The gods of architecture have finally turned to India. Balkrishna Doshi, a 90-year old architect and academic is the recipient of this year’s Pritzker Architecture Prize. It’s the first in the so-called “Nobel prize of architecture’s” 40-year history that the Pritzker has been bestowed to a South Asian architect.

This year’s Pritzker jury has selected Indian architect Balkrishna Doshi, often known as B.V. Doshi or Doshi, as the 2018 Pritzker Prize Laureate. Doshi has been a practitioner of architecture for over 70 years. Previously, he had studied and worked with both Le Corbusier and Louis Kahn. Doshi’s poetic architecture draws upon Eastern influences to create a body of work that “has touched lives of every socio-economic class across a broad spectrum of genres since the 1950s,” cites the jury. Doshi is the first Indian architect to receive architecture’s highest honor.
The 90-year-old Doshi – one of the last living architects to have apprenticed with the Franco-Swiss trailblazer Le Corbusier – distinguished his work by committing to sustainable architecture and inexpensive housing, bringing modernist design to an India still rooted in traditionalism.

He is the 45th Pritzker laureate and the first from India.

“Architect, urban planner, and educator for the past 70 years, Doshi has been instrumental in shaping the discourse of architecture throughout India and internationally,” stated in a press release.

“Influenced by masters of 20th century architecture, Charles-Édouard Jeanneret, known as Le Corbusier, and Louis Khan, Doshi has been able to interpret architecture and transform it into built works that respect eastern culture while enhancing the quality of living in India. His ethical and personal approach to architecture has touched lives of every socio-economic class across a broad spectrum of genres since the 1950s.”

Among Doshi’s achievements: the Aranya low-cost housing project in Indore, which accommodates over 80,000 people, many of them poor, through a system of houses, courtyards and internal pathways. He has become famous in his native India as an educator who transformed practices in his field, partly by establishing several schools of architecture and design. He has built more than a hundred buildings that reflect his investment in local materials, social change and the environment. As a student and young architect himself, Doshi worked with two of the great Modernists of the 20th century: Le Corbusier and Louis Kahn.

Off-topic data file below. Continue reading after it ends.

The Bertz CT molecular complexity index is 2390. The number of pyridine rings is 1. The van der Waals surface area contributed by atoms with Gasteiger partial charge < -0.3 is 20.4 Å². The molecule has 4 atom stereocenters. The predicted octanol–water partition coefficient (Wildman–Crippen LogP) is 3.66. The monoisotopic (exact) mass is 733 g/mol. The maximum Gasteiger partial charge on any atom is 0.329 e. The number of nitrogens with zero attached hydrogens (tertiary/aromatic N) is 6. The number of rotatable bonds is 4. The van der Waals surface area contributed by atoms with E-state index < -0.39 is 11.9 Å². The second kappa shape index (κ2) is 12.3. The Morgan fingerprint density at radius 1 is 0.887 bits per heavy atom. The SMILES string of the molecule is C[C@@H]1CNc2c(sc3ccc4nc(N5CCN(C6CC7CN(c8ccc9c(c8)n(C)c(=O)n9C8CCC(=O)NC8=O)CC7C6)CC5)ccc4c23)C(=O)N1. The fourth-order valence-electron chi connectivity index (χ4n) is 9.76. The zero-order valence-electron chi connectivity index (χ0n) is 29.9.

Doshi started studying architecture in 1947, the same year India gained independence. His family built furniture, not buildings, but one of the architect’s earliest inspirations was his grandfather’s house, upon which new levels were repeatedly added, to accommodate three uncles and their families.

“I always sensed the space as alive,” Doshi remembers. “Space and light and the kind of movement that gets into the space for me are very, very significant. That’s what generates a dialogue. That’s what generates activities. And that’s where you begin to become part of life. My architecture philosophy is: Architecture is a backdrop for life.”

He remembers sitting outside under a tree for some of his childhood classes, so when he designs buildings meant for education, Doshi aims to connect the students with their natural environment. “We are constantly preoccupied with ourselves,” he tells NPR. “And we are never aware of what goes on around us, or what the space is. And for me, [the] experiences I try to create in the work are those where people really begin to feel what is here and inside them, and what brings it out.”

As an example, Doshi pointed to his own office, Sangath, in the city of Ahmedabad, which he completed in 1980.”You don’t see the place as an office because it doesn’t look like an office, really,” he explains. “There’s a garden. Meandering through, you don’t see anybody. So you wonder whether the office has any people or not. You don’t know where the entrance is. So actually, it’s a surprise to discover it. But in the meantime, you change your attitude. You’ve forgotten the crowd. Then you are listening to the music that’s going on through the small speakers around. Then you go into the office and you are … below ground. I think it’s like a journey. Architecture is a journey — a journey of discovery.”

And that’s exactly what he wants visitors to all of his buildings to experience.
“I want them to forget why they came. This is the way to hypnotize them,” the Pritzker winner explains, his voice catching with laughter. “This is such a wonderful thing to do. Why should we take architecture seriously?”

Balkrishna Doshi believes that, like life itself, architecture should be experienced with exuberance and wonder, and with an abiding sense of its endless possibilities.
While the work of Pritzker winners are often scattered across the globe, Doshi is known for working almost completely in his homeland, designing buildings for government offices, companies and universities.

Born in 1927 in the city of Pune, Doshi studied architecture in Mumbai and later worked under Le Corbusier, overseeing his projects in the cities of Chandigarh and Ahmedabad. He was the founding director of Ahmedabad’s School of Architecture and Planning, which is now known as CEPT University.

He founded his own practice in 1956, and lives and works in Ahmedabad.

Doshi will be formally awarded the prize in a May ceremony at the Aga Khan Museum in Toronto.

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